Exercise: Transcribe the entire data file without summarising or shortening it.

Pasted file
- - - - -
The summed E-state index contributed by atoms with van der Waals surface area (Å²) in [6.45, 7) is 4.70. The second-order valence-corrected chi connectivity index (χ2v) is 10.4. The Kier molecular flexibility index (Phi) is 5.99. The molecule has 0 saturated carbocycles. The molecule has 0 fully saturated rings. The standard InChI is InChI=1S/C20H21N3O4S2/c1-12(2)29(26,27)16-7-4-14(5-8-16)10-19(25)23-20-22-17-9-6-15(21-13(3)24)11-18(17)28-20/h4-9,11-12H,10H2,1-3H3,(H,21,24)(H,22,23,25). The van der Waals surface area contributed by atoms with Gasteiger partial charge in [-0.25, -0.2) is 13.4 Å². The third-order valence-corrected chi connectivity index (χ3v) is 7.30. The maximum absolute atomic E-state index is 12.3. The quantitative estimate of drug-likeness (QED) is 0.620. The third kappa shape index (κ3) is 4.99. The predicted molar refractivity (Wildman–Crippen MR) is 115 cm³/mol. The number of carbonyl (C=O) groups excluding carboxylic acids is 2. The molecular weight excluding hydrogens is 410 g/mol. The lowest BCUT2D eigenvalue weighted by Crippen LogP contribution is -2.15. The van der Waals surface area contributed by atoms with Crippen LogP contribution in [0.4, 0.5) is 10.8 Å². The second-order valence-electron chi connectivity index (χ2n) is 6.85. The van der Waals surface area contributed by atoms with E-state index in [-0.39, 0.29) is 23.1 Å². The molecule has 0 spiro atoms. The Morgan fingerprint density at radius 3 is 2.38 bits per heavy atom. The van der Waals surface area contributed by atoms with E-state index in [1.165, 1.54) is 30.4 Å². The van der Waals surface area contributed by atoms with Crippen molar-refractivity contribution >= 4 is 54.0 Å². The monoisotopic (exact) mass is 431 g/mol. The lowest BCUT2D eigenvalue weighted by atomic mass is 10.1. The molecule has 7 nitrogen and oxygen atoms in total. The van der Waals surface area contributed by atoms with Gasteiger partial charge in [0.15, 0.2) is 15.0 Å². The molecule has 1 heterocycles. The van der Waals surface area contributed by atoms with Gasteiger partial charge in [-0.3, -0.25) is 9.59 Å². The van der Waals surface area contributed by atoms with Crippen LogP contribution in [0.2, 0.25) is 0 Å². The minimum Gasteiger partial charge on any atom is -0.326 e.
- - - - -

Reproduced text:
The summed E-state index contributed by atoms with van der Waals surface area (Å²) in [6.45, 7) is 4.70. The second-order valence-corrected chi connectivity index (χ2v) is 10.4. The Kier molecular flexibility index (Phi) is 5.99. The molecule has 0 saturated carbocycles. The molecule has 0 fully saturated rings. The standard InChI is InChI=1S/C20H21N3O4S2/c1-12(2)29(26,27)16-7-4-14(5-8-16)10-19(25)23-20-22-17-9-6-15(21-13(3)24)11-18(17)28-20/h4-9,11-12H,10H2,1-3H3,(H,21,24)(H,22,23,25). The van der Waals surface area contributed by atoms with Gasteiger partial charge in [-0.25, -0.2) is 13.4 Å². The third-order valence-corrected chi connectivity index (χ3v) is 7.30. The maximum absolute atomic E-state index is 12.3. The quantitative estimate of drug-likeness (QED) is 0.620. The third kappa shape index (κ3) is 4.99. The predicted molar refractivity (Wildman–Crippen MR) is 115 cm³/mol. The number of carbonyl (C=O) groups excluding carboxylic acids is 2. The molecular weight excluding hydrogens is 410 g/mol. The lowest BCUT2D eigenvalue weighted by Crippen LogP contribution is -2.15. The van der Waals surface area contributed by atoms with Crippen LogP contribution in [0.4, 0.5) is 10.8 Å². The second-order valence-electron chi connectivity index (χ2n) is 6.85. The van der Waals surface area contributed by atoms with E-state index in [-0.39, 0.29) is 23.1 Å². The molecule has 0 spiro atoms. The Morgan fingerprint density at radius 3 is 2.38 bits per heavy atom. The van der Waals surface area contributed by atoms with E-state index in [1.165, 1.54) is 30.4 Å². The van der Waals surface area contributed by atoms with Crippen molar-refractivity contribution >= 4 is 54.0 Å². The monoisotopic (exact) mass is 431 g/mol. The lowest BCUT2D eigenvalue weighted by atomic mass is 10.1. The molecule has 7 nitrogen and oxygen atoms in total. The van der Waals surface area contributed by atoms with Gasteiger partial charge in [0.15, 0.2) is 15.0 Å². The molecule has 1 heterocycles. The van der Waals surface area contributed by atoms with Gasteiger partial charge in [-0.3, -0.25) is 9.59 Å². The van der Waals surface area contributed by atoms with Crippen LogP contribution in [0.2, 0.25) is 0 Å². The minimum Gasteiger partial charge on any atom is -0.326 e.